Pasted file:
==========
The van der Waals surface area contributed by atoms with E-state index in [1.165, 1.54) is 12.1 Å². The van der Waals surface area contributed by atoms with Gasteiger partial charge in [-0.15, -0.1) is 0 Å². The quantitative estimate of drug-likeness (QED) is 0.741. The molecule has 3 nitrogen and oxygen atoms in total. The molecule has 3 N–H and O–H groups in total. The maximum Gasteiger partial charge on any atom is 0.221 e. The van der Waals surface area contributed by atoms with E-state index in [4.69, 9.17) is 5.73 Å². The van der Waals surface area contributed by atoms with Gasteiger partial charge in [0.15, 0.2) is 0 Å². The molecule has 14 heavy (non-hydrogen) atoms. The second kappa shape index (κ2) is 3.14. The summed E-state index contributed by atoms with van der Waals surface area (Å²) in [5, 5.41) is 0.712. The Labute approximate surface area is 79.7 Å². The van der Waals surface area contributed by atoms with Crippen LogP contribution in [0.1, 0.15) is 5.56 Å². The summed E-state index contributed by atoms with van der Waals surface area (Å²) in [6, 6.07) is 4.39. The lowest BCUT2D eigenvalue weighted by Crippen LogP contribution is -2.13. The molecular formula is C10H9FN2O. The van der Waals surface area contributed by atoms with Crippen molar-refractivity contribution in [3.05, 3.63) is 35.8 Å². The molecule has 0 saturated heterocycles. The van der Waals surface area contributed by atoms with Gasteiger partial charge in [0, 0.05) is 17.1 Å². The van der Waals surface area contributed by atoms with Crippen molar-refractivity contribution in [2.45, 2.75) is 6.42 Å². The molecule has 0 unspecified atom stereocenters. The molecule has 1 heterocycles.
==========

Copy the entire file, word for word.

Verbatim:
The van der Waals surface area contributed by atoms with E-state index in [1.165, 1.54) is 12.1 Å². The van der Waals surface area contributed by atoms with Gasteiger partial charge in [-0.15, -0.1) is 0 Å². The quantitative estimate of drug-likeness (QED) is 0.741. The molecule has 3 nitrogen and oxygen atoms in total. The molecule has 3 N–H and O–H groups in total. The maximum Gasteiger partial charge on any atom is 0.221 e. The van der Waals surface area contributed by atoms with E-state index in [4.69, 9.17) is 5.73 Å². The van der Waals surface area contributed by atoms with Gasteiger partial charge in [0.15, 0.2) is 0 Å². The molecule has 14 heavy (non-hydrogen) atoms. The second kappa shape index (κ2) is 3.14. The summed E-state index contributed by atoms with van der Waals surface area (Å²) in [5, 5.41) is 0.712. The Labute approximate surface area is 79.7 Å². The van der Waals surface area contributed by atoms with Crippen LogP contribution in [0.1, 0.15) is 5.56 Å². The summed E-state index contributed by atoms with van der Waals surface area (Å²) in [6, 6.07) is 4.39. The lowest BCUT2D eigenvalue weighted by Crippen LogP contribution is -2.13. The molecular formula is C10H9FN2O. The van der Waals surface area contributed by atoms with Crippen molar-refractivity contribution in [3.05, 3.63) is 35.8 Å². The molecule has 0 saturated heterocycles. The van der Waals surface area contributed by atoms with Gasteiger partial charge in [0, 0.05) is 17.1 Å². The van der Waals surface area contributed by atoms with Crippen molar-refractivity contribution in [2.45, 2.75) is 6.42 Å². The molecule has 0 unspecified atom stereocenters. The molecule has 1 heterocycles.